Global economic uncertainties will continue to be felt next year and affect the Indonesian economy. The Indonesian Institute of Sciences (LIPI) has predicted that global challenges and internal conditions could affect Indonesias national economic performance in 2017.
The global economic dynamism in 2017 could have an impact on Indonesian economic conditions. There will be uncertainties in Europe after the Brexit, and uncertainties in the direction of United States polices after the election of Donald Trump as US president.
Trumps protectionist policies, if implemented, would have a negative impact on market confidence, not only among business people and investors in the United States, but throughout the world.
If Trump enacts the policies he pledged in his pre-election campaign, the impact would result in a worldwide economic slowdown, including in Indonesia.
The largest external risk would be the impact of swelling debt and rising non-performing loans (NPL) in China that would result in a slowdown in that countrys economic growth, from the expected 6.6 percent this year, to 6.3 percent in 2017.
The slowing of economic growth in China, and fluctuations in world commodity prices, will also contribute to the nation's economic performance.
China, the worlds second largest economy, is Indonesias main trading partner, therefore, a Chinese slowdown would have its impact on Indonesias economy.
A simulation by the National Development Planning Agency (Bappenas) showed that the Chinese policy could slow Indonesias economic growth by 0.03 percentage points in 2016, and 0.72 percentage points in 2017.
"The biggest impact would be on investments, with growth down 1.02 percentage points," Minister for National Development Planning/Head of Bapennas Bambang Brodjonegoro said.
These will become external challenges that the countrys policy makers have to take into account in developing the countrys economy, according to LIPI researcher Maxensius Tri Sambodo.
Besides external factors, the country is also facing domestic challenges, which include national and local political conditions. The domestic political conditions are colored with the public's euphoria over civil freedoms, though democratic institutions to channel such aspirations seem to be clogged.
This condition can directly or indirectly influence the investment climate and the nation's economic performance, said Maxensius.
Indonesia should build a competitive economy which is resistant to turmoil by strengthening its favorite sectors, such as the maritime sector.
Increasing competitiveness in the maritime sector needs economic policies regarding the four inclusive pillars, namely human resources, infrastructure, governance and financial institutions.
In spite of the, Maxensius is optimistic that the Indonesian economy in 2017 can grow by 5.3-5.6 percent, exceeding the governments projection in the state budget of 5.1 percent.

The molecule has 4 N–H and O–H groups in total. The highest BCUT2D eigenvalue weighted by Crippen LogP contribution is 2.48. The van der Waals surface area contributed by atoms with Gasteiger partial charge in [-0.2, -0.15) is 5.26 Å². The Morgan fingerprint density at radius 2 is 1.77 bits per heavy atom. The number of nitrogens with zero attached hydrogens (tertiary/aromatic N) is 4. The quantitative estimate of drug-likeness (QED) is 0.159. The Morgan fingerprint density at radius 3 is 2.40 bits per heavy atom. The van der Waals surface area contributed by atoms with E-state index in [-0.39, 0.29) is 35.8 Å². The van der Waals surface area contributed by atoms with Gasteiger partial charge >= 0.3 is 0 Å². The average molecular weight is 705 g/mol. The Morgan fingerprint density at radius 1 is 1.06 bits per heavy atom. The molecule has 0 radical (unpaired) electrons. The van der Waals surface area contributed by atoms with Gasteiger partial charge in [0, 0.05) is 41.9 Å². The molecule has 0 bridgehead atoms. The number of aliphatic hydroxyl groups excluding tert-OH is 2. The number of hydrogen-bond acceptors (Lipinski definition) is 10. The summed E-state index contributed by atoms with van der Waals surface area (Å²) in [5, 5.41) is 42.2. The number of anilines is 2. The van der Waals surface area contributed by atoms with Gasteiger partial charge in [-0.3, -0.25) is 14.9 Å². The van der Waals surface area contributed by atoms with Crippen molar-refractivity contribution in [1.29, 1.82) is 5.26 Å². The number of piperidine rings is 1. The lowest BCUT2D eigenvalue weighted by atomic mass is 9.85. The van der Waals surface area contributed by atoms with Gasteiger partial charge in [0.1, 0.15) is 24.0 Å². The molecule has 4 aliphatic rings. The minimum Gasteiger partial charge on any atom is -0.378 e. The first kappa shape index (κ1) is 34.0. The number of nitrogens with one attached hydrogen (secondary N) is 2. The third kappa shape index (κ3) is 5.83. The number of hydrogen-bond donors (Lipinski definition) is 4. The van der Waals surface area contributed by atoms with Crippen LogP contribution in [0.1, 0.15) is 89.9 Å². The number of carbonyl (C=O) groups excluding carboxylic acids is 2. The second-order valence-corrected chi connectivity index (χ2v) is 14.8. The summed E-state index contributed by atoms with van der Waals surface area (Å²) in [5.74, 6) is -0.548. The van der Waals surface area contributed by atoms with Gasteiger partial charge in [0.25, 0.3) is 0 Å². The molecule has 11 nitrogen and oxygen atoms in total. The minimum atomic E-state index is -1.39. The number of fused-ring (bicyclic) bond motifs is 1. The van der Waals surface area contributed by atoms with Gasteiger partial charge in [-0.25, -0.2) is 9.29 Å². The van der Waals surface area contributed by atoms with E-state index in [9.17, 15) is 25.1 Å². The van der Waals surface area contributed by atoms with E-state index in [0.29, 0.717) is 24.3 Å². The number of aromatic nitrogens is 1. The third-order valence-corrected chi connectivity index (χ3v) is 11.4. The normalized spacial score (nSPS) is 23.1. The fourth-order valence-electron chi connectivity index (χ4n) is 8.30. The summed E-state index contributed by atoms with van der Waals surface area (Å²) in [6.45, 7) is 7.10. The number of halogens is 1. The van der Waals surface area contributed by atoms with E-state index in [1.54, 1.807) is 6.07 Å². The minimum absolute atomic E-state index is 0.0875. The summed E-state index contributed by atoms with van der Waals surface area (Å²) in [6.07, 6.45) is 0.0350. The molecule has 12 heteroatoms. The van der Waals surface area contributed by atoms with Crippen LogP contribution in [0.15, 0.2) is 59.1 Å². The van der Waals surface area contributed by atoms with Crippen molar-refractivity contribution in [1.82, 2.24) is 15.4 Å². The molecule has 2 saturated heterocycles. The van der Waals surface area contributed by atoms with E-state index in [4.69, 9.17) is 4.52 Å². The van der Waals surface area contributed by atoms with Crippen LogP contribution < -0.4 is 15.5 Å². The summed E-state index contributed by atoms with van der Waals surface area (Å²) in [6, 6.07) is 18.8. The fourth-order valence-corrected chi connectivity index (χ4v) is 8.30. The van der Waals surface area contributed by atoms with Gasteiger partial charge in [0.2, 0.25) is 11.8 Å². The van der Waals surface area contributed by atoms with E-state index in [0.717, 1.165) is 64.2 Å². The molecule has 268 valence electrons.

"The LIPI projection shows more optimistic results than the governments estimate. Our economic growth prediction is in the range of 5.3-5.6 percent, or at least at a moderate level of 5.46 percent," Maxensius said in Jakarta on Wednesday.
Maxensius explained that household and government consumption could serve as the primary booster of the economy as a result of the inflation rate, which could be kept under control, as projected, at four percent in 2017.
The low interest reference rate and the adoption of 14 economic policy packages will also boost the performance of investment, which will have a positive impact on the performance of economic growth next year.
"The low domestic interest rates will contribute to investment growth. Besides this, the impact of the 14 economic policy packages will also be felt in 2017. The policy packages provide simplified investment licensing facilities for the ease of doing business," asserted Maxensius.
However, export performance is expected to experience no recovery, as a result of the global economic slowdown. For this, the government should carry out market diversification to new export destinations in the Middle East, Africa and Latin American countries.
Internal risks are expected to come from the private sectors investment, which tends to be limited as indicated by the low bank credit growth.
Bank credit growth of less than 10 percent this year was the lowest since 2009 at the start of commodity boom. "This means, now is the end of the commodity boom," Minister Bambang said.
One factor causing low bank credit growth was an increase in banking risks, as reflected by the rise in NPL that reached 3.1 percent in September 2016, which would discourage investment.
Based on the Bappenas simulation, if NPL increases and the credit slowdown continues, growth in 2016 and 2017 is expected to be lower than the baseline by 0.04 percentage points and 0.34 percentage points.
Lower growth of investments would result in lower economic growth of 0.15 percentage points in 2016, and 1.01 percentage points in 2017.
On the inflation, LIPI projected that the inflation rate would be at four percent in 2017, based upon world crude price increases, as a result of production restrictions by the Organization of Petroleum Exporting Countries/OPEC, while food prices should be given special attention.
It also predicts that the rupiah exchange rate against the US dollar will be in the range of Rp13,252 per US$1, thanks to the surplus in the balance of payment as a result of capital inflows, and in the repatriation of funds through the tax amnesty program.
In general, LIPI hopes that the simultaneous regional head elections in 2017 will be carried out in a conducive climate. Also, improvements in democratic conditions has positive correlations to economic development.
National and regional political stability and conduciveness can serve as a decisive key to maintaining the momentum of economic growth, particularly in maintaining national investments, which are currently growing well.(*)